'Doing well' is a bit of an understatement. Holt, then aged 20, scored 12 goals in 14 league and cup matches for Marine. His performances also included a hat-trick in a win against Jurong in one of his opening appearances.
"I cannot remember if it was the first game or the second game," he said of his treble. "But I did well. We got to the semi-finals of the cup, which they had never done before. But I could not play in that game, because I had come back to England. I had teams out there [Asia] who were trying to get my signature for another couple of years. But I was always going to come back once I got that phone call from Carlisle."
Holt lived in an apartment block with his girlfriend, Faye, who is now his wife, in the Hougang district of Singapore. He shared the complex with some of his fellow Marine players among other residents. It was luxurious surroundings with a swimming pool, gym and sauna.
He has exceptionally fond memories of his days with Marine and remains in contact with many of his former team-mates, including Australian forward Simon Harland, who has just moved home from London, although Holt admitted, "I am not sure what job Simon was doing. He changed jobs more than the weather!"
The football, of course, is among the memories and particularly some of the more unusual scorelines which are recorded in Asian football. Some reports claim Holt's Marine were even involved in a staggering 9-0 defeat by Geyland United during his time. But he said: "No, not when I was there, I don't think. Hopefully anyway! We had a couple of 5-4 games but no 9-0."
After the Carlisle deal failed to materialise, Holt went on to Wednesday, Rochdale, Forest and Shrewsbury, who broke their transfer record to sign the striker and were rewarded by reaching the 2009 League Two play-off final only to lose to Gillingham.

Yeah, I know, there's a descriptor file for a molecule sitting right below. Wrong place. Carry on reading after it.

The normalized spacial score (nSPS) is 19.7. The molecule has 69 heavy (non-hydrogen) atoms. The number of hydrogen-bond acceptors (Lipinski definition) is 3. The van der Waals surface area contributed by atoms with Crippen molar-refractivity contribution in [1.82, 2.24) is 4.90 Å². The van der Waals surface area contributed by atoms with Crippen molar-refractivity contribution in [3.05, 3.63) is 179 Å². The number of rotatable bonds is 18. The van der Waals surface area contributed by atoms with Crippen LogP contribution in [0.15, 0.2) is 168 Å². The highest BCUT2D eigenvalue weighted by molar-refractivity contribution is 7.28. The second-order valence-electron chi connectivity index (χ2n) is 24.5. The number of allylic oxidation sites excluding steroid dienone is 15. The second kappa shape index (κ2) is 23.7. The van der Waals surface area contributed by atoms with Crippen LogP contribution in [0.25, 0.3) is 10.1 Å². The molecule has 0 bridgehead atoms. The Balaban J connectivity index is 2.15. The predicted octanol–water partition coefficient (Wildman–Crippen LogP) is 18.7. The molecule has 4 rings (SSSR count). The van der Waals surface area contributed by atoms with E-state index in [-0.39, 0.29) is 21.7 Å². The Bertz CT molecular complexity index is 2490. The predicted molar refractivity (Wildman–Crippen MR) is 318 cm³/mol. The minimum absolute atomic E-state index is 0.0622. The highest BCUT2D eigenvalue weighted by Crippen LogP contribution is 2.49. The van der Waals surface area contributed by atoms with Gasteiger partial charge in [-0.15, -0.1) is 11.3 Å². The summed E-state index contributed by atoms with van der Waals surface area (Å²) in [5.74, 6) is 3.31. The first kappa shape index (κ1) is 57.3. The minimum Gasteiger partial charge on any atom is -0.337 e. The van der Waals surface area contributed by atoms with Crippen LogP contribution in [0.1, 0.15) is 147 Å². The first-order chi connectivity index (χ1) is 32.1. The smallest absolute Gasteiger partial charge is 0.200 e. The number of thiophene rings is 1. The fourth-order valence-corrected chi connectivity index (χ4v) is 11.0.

He then captained Norwich to promotion to the Premier League in 2011 and proved his talents in the top flight with 15 goals in 2011/12 to leave him as the division's second-highest scoring Englishman behind only Wayne Rooney.
Holt's time with Norwich came to an end this summer and he subsequently moved to 2013 FA Cup winners Wigan, who were freshly relegated from the Premier League to the Championship. But he also came close to a return to Australia with A-League Melbourne Heart.
"They made an enquiry and spoke to Norwich," said Holt. "They asked if they could speak to me. I had a chat with the manager there and he said he wanted to bring me in and get things going. Unfortunately, they could not do a deal with Norwich and that was the end of it. It was something that was interesting for me at the time but, luckily for me, Wigan came up and gave me a good chance."
Holt clearly has no regrets about his time in Australia and Singapore and is well aware of the positive impact it had on his career and his life. Perhaps without the move he might not have reached the Premier League or be preparing for a Wembley meeting with David Moyes' Manchester United.
"I came back with a new hunger and a new drive," he recalls. "It was obviously a hard time for me when I left Halifax. My dad had sadly just passed away and I was a little bit in limbo. It took me that time away to realise that, if I really, really wanted, I could make a good career. That is what it has turned out to be."
Next on Holt's footballing path is Sunday's Wembley date with Wigan against Manchester United. It will be his second outing at the home of English football after his appearance with Shrewsbury. And, having scored the second goal on his debut in the 4-0 hammering of Barnsley in last weekend's Championship opener, he is looking forward to another notable occasion on his footballing journey.
"We are in good spirits," he said. "We had a good performance at the weekend and are going to Wembley with good confidence. To be fair to us, the squad and players we have got have been in the Premier League anyway so we have played Manchester United before. We are not going to be overawed."
Grant Holt is part owner of SMGH Racing Club, alongside former Norwich team-mate Steve Morison. Ladbrokes are proud sponsor of the club. For more information, go to steveandgrantsracingclub.co.uk
What will be the outcome in the match Man Utd vs Wigan?